Share Your Thoughts
We love that Heather Mansfield of DIOSA Communications not only has created a MySpace page called Nonprofit Organizations but also that she’s staying on top of it, keeping it current and offering lots of great advice for nonprofit organizations looking to maintain a presence in the social-networking stratosphere. Guess you could say she’s practicing what she preaches … and that’s a good thing.
Earlier this week, Heather posted a blog asking her MySpace “friends” for advice they’d like to share with other organizations about their MySpace experiences.
Here, you can read Heather’s original blog and comments that had come in by the next day (pretty much as written, but some excerpted and cleaned up a little for clarity).
If you don’t already have one, we suggest that you start a MySpace account for your organization and immediately add Nonprofit Organizations as a friend. Then you can add your own comments, read others’ comments as they come in and, most importantly, be privy to all of the useful stuff the page has to offer.
And, of course, feel free to share your thoughts on this subject directly with FundRaising Success, if you’d like, by e-mailing firstname.lastname@example.org or leaving a comment at the end of the story.
Tuesday, August 19, 2008
What is your advice for nonprofit organizations on MySpace?!
Really … this is important. More and more nonprofits are getting on MySpace each day in hopes of reaching out to the 110,000,000 people that regularly use MySpace. They are here for a lot of reasons. The most important reason being that they want to get information out there about their cause and their organization. They are trying to make the world a better place. They are also hoping, of course, that they might find some new online donors or supporters to sign up for their e-newsletter. That’s reasonable. Nonprofiits need supporters to continue their work.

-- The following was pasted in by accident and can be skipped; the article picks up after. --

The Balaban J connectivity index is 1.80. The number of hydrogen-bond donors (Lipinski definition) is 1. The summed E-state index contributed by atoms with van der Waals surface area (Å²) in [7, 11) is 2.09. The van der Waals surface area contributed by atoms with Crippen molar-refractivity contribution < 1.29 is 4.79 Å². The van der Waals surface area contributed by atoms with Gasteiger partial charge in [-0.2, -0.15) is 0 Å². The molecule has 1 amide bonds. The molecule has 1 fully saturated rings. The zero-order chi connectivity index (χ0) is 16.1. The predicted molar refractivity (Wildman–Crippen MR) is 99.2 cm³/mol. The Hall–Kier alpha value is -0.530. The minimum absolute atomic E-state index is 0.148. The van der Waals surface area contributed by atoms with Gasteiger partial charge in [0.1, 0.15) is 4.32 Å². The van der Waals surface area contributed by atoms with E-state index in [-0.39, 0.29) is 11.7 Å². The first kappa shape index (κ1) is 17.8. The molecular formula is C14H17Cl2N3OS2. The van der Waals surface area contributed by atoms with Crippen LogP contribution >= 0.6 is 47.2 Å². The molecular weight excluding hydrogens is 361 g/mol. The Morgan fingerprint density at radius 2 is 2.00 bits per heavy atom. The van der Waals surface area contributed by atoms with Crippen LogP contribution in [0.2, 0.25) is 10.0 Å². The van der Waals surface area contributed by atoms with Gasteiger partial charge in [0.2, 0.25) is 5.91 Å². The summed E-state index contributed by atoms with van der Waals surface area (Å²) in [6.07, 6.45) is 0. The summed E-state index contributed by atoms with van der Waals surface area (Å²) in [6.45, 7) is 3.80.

What can they do to reach you? To inspire you? Do you prefer bulletins, comments, interesting blogs, status updates? Will you ever donate through a fundraising [effort] on MySpace, or just their website? Do want to watch a video by a nonprofit? A slideshow?
Seriously … this information is super important. Please share your thoughts … point them in the right direction! THANKS.
Response: First of all, I find this a wonderful initiative, so congratulations for the idea. Myspace … is indeed a large community and I think it will bring [attention to the question].
To reach or inspire people I think you should bring … attention [to] the fact [that] all is real, I mean that this is not just a simple website, you have to make the difference and convince the [people] who see this that [it’s] real … I guess it is about credibility.
The impact [for] me, for example, will be an interesting bulletin, a blog, a video — it is important to find something innovative … something new and able to make [people] pay attention.
Response: There are certain invisible rules here, if you want to get attention. I have a friend, who spends 16 hours a day in MySpace for earth-causes. She has more than 30,000 friends, yet when she writes a blog she gets [fewer] comments than I with [fewer] than 300 friends. This is because I know and apply those rules.
Bulletins are a bad way to reach people’s attention. I get in a single day up to 100, I rarely read them at all and never have time to repost. I am a blog reader and writer, I have to read every day about 50 blogs, mostly written by my friends. There is little time for anything else …
[Editor’s Note: While we won’t repost the entire thing, the blog on blogging that was mentioned in the second response suggests two basic tenets: 1. that blogs, not bulletins, are the way to go when it comes to sharing non-breaking news and thoughts, and that bulletins should be contained to no more than one a day; and 2. that the way to get people to read your blog is to read and comment on a wide range of other people’s blogs.]
Response: I manage a [MySpace] profile for a small nonprofit animal rescue group. I try to keep the page simple, informative, and updated. I have found that MySpace supporters appreciate MySpace recognition (a pic comment for a pic comment, etc.), and (I don’t do this but I was told) multiple bulletins in one day aggravate supporters to the point of deletion.
Response: We have quite a few nonprofit groups in our top friends. We see bulletins, blogs, status updates, etc. … unfortunately, that is the only time we hear from these groups. Most of them do not even reply to personal messages with questions. This is disappointing and certainly does not make us feel like we are making a difference. We realize they have an agenda but a “thank you for adding us” or “thank you for your support” comment would have been nice.